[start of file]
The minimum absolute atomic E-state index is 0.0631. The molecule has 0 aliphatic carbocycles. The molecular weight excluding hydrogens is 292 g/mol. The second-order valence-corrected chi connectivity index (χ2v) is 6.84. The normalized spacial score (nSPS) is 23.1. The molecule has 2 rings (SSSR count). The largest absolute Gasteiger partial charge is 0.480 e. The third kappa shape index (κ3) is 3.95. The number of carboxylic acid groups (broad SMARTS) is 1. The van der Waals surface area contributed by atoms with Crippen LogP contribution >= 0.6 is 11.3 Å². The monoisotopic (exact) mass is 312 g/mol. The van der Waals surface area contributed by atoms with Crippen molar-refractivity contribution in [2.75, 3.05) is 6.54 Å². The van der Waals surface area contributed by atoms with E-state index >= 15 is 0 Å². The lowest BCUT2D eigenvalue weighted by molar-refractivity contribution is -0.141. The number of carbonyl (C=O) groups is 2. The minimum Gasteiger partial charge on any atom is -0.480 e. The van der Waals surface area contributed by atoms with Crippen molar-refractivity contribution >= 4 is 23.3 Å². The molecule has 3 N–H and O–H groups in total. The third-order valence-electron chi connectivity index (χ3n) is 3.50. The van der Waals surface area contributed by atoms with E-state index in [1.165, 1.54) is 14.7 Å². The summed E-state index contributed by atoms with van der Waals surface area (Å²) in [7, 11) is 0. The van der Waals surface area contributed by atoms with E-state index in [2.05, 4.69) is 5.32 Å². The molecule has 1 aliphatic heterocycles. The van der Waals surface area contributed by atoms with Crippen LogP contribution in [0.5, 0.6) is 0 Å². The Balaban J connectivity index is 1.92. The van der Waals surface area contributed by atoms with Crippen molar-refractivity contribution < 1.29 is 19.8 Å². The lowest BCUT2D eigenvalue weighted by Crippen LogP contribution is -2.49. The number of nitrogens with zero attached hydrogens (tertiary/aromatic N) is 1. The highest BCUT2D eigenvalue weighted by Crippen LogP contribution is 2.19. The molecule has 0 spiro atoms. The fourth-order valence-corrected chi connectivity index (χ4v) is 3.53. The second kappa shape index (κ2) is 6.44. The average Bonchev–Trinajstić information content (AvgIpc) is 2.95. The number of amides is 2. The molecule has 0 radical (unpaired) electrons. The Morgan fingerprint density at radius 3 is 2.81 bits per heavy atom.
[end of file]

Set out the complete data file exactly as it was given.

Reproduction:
The minimum absolute atomic E-state index is 0.0631. The molecule has 0 aliphatic carbocycles. The molecular weight excluding hydrogens is 292 g/mol. The second-order valence-corrected chi connectivity index (χ2v) is 6.84. The normalized spacial score (nSPS) is 23.1. The molecule has 2 rings (SSSR count). The largest absolute Gasteiger partial charge is 0.480 e. The third kappa shape index (κ3) is 3.95. The number of carboxylic acid groups (broad SMARTS) is 1. The van der Waals surface area contributed by atoms with Crippen LogP contribution >= 0.6 is 11.3 Å². The monoisotopic (exact) mass is 312 g/mol. The van der Waals surface area contributed by atoms with Crippen molar-refractivity contribution in [2.75, 3.05) is 6.54 Å². The van der Waals surface area contributed by atoms with E-state index >= 15 is 0 Å². The lowest BCUT2D eigenvalue weighted by molar-refractivity contribution is -0.141. The number of carbonyl (C=O) groups is 2. The minimum Gasteiger partial charge on any atom is -0.480 e. The van der Waals surface area contributed by atoms with Crippen molar-refractivity contribution >= 4 is 23.3 Å². The molecule has 3 N–H and O–H groups in total. The third-order valence-electron chi connectivity index (χ3n) is 3.50. The van der Waals surface area contributed by atoms with E-state index in [1.165, 1.54) is 14.7 Å². The summed E-state index contributed by atoms with van der Waals surface area (Å²) in [7, 11) is 0. The van der Waals surface area contributed by atoms with E-state index in [2.05, 4.69) is 5.32 Å². The molecule has 1 aliphatic heterocycles. The van der Waals surface area contributed by atoms with Crippen LogP contribution in [0.5, 0.6) is 0 Å². The Balaban J connectivity index is 1.92. The van der Waals surface area contributed by atoms with Crippen molar-refractivity contribution < 1.29 is 19.8 Å². The lowest BCUT2D eigenvalue weighted by Crippen LogP contribution is -2.49. The number of nitrogens with zero attached hydrogens (tertiary/aromatic N) is 1. The highest BCUT2D eigenvalue weighted by Crippen LogP contribution is 2.19. The molecule has 0 spiro atoms. The fourth-order valence-corrected chi connectivity index (χ4v) is 3.53. The second kappa shape index (κ2) is 6.44. The average Bonchev–Trinajstić information content (AvgIpc) is 2.95. The number of amides is 2. The molecule has 0 radical (unpaired) electrons. The Morgan fingerprint density at radius 3 is 2.81 bits per heavy atom.